Perth Concert Hall
It may be unhelpful to say so, but there are certain tropes of the illustration of the climate crisis that are now in danger of becoming just more “blah, blah, blah”. Images of a collapsing glacier wall or plastic bottles bobbing in the ocean are now so familiar that the horror of them has long since dissipated.
Both were present and correct in the film that accompanied this premier of a new composition that is Red Note’s contribution to the artistic activity around COP26. At first the music sounded ominously at risk of going down the same route: fluttering harmonics and percussive use of the bodies of the string instruments and then chords of ambient disquiet from the entire nonet.
Fortunately, this far from unattractive but strangely familiar opening was merely the introduction to sub mari by Martina Corsini and Manuel Figueroa-Bolvaran. For Corsini, who is Weston-Jerwood Creative Fellow with the ensemble following her music studies at the University of the West of Scotland, this was a debut commission, and the singer-songwriter incorporated a showcase for herself at the heart of what was more a 30-minute suite with five distinct sections.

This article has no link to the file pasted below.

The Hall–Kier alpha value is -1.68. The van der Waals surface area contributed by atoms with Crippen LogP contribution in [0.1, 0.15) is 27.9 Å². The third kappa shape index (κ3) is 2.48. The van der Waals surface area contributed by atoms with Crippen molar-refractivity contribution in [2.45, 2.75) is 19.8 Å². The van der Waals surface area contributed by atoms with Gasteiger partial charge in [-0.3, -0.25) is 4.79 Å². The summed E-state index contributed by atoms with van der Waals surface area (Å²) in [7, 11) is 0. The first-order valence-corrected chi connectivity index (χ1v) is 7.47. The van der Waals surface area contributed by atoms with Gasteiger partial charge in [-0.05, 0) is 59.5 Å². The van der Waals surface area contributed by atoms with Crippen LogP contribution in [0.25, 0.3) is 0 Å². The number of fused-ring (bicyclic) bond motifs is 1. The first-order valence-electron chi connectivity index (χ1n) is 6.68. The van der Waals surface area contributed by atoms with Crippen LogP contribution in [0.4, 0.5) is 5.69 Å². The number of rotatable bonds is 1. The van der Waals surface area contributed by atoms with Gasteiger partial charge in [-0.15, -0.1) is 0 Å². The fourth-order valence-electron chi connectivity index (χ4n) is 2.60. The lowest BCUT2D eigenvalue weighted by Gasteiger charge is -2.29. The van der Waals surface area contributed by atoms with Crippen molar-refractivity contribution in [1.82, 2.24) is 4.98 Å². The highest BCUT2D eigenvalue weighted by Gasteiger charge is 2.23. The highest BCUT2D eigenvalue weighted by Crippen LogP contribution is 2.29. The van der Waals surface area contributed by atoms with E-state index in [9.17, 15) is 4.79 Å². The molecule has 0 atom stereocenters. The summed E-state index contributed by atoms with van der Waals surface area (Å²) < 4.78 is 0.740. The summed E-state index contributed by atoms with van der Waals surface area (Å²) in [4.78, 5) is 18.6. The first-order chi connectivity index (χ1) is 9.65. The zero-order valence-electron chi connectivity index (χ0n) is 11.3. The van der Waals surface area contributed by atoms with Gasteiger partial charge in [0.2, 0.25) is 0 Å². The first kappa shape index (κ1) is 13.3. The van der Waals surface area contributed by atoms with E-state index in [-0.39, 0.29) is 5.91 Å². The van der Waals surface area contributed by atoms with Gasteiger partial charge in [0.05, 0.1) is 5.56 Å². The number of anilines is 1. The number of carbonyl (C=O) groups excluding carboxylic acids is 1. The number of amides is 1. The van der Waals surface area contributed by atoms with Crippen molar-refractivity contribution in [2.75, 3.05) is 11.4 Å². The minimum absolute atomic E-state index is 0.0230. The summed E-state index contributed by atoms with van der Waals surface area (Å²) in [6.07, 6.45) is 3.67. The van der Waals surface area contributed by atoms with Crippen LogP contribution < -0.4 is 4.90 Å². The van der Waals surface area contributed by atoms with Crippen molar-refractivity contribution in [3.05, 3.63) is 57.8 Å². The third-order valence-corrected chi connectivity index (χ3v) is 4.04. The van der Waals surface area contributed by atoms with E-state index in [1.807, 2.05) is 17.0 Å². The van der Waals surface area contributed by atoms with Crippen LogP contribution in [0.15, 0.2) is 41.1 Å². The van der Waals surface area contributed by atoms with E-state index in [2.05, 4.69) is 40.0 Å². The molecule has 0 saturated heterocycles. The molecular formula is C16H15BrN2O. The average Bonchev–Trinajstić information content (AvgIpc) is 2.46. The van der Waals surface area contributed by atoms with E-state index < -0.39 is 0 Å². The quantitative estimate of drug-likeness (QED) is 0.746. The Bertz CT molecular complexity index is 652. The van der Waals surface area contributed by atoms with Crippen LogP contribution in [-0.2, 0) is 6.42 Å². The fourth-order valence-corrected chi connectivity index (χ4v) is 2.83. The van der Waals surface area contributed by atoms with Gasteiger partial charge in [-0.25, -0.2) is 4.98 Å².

If her song, backed by young choir from Chile (Coro Allegro, directed by Francisco Espinoza) on film and Levenmouth Academy in Fife (directed by Alison Fleming) on tape, made the most immediate impact, it had also given the producers the biggest headaches. With plans for a live appearance by the young Scots scuppered by pandemic restrictions, Red Note artistic director John Harris revealed, in a discussion after the concert, that some pop music auto-tune trickery had been required to bring all the ingredients to the same pitch.
If that accounted for a slight stiltedness in the central section, it was more than made up for by the liquidity of the playing from Red Note’s professionals around it. The work’s inspiration lay in the scarcity of water in Figueroa-Bolvaran’s native Chile, compared to the threat it poses in Crosini’s adopted home of Scotland, and there was a parallel international landscape of sound in the music. Highlights included a memorable combination of Joanna Nicholson’s clarinet, Emil Chakalov’s violin and percussionist Tom Hunter’s floor tom, flautist Ruth Morley soloing over a backbeat of tribal drumming (again involving the strings as percussion instruments), and Malcolm MacFarlane’s gorgeously fluid Hawaiian-flavoured electric guitar.
The final movement, featuring the full group again, had a questioning tone that seemed absolutely correct, and the corollary to all the cliches that have become part of the environmental debate.
The work has further performances at Wellington Church, Glasgow on November 8, at 6pm, and in the Laidlaw Music Centre in the University of St Andrews on November 9, at 3pm.
Pictured: John Harris by Wattie Cheung